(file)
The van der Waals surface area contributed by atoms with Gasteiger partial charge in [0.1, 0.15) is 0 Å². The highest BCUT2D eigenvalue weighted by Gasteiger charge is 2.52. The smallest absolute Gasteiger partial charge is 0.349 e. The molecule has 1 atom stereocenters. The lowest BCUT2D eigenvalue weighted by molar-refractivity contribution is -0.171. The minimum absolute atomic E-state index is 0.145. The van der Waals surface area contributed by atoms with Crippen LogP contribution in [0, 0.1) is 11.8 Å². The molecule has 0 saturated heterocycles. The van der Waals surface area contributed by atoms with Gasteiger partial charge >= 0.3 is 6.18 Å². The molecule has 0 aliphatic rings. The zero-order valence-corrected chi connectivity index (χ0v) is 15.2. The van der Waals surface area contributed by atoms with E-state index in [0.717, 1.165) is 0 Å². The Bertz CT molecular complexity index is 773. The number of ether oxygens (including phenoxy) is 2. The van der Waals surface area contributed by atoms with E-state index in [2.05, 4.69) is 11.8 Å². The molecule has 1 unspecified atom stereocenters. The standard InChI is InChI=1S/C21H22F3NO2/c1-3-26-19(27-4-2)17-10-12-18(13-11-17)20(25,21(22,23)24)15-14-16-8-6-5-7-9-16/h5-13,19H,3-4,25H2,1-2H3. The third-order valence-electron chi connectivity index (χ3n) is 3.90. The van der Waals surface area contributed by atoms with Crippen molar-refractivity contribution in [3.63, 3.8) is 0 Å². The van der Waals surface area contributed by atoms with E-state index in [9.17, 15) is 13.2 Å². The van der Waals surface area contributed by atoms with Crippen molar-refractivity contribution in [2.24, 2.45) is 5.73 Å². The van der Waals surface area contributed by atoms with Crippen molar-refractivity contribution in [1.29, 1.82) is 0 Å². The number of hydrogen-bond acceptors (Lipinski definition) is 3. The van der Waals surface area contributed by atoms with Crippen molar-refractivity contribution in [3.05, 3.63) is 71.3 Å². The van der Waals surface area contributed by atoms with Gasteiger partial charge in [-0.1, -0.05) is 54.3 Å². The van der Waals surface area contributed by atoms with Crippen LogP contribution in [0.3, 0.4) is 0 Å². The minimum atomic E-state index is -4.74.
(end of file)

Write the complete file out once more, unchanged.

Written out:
The van der Waals surface area contributed by atoms with Gasteiger partial charge in [0.1, 0.15) is 0 Å². The highest BCUT2D eigenvalue weighted by Gasteiger charge is 2.52. The smallest absolute Gasteiger partial charge is 0.349 e. The molecule has 1 atom stereocenters. The lowest BCUT2D eigenvalue weighted by molar-refractivity contribution is -0.171. The minimum absolute atomic E-state index is 0.145. The van der Waals surface area contributed by atoms with Crippen LogP contribution in [0, 0.1) is 11.8 Å². The molecule has 0 saturated heterocycles. The van der Waals surface area contributed by atoms with Gasteiger partial charge >= 0.3 is 6.18 Å². The molecule has 0 aliphatic rings. The zero-order valence-corrected chi connectivity index (χ0v) is 15.2. The van der Waals surface area contributed by atoms with E-state index in [0.717, 1.165) is 0 Å². The Bertz CT molecular complexity index is 773. The number of ether oxygens (including phenoxy) is 2. The van der Waals surface area contributed by atoms with E-state index in [2.05, 4.69) is 11.8 Å². The molecule has 1 unspecified atom stereocenters. The standard InChI is InChI=1S/C21H22F3NO2/c1-3-26-19(27-4-2)17-10-12-18(13-11-17)20(25,21(22,23)24)15-14-16-8-6-5-7-9-16/h5-13,19H,3-4,25H2,1-2H3. The third-order valence-electron chi connectivity index (χ3n) is 3.90. The van der Waals surface area contributed by atoms with Crippen molar-refractivity contribution in [3.63, 3.8) is 0 Å². The van der Waals surface area contributed by atoms with E-state index in [9.17, 15) is 13.2 Å². The van der Waals surface area contributed by atoms with Crippen molar-refractivity contribution in [2.24, 2.45) is 5.73 Å². The van der Waals surface area contributed by atoms with Crippen molar-refractivity contribution in [1.29, 1.82) is 0 Å². The number of hydrogen-bond acceptors (Lipinski definition) is 3. The van der Waals surface area contributed by atoms with Crippen molar-refractivity contribution in [3.05, 3.63) is 71.3 Å². The van der Waals surface area contributed by atoms with Gasteiger partial charge in [-0.1, -0.05) is 54.3 Å². The van der Waals surface area contributed by atoms with Crippen LogP contribution in [0.3, 0.4) is 0 Å². The minimum atomic E-state index is -4.74.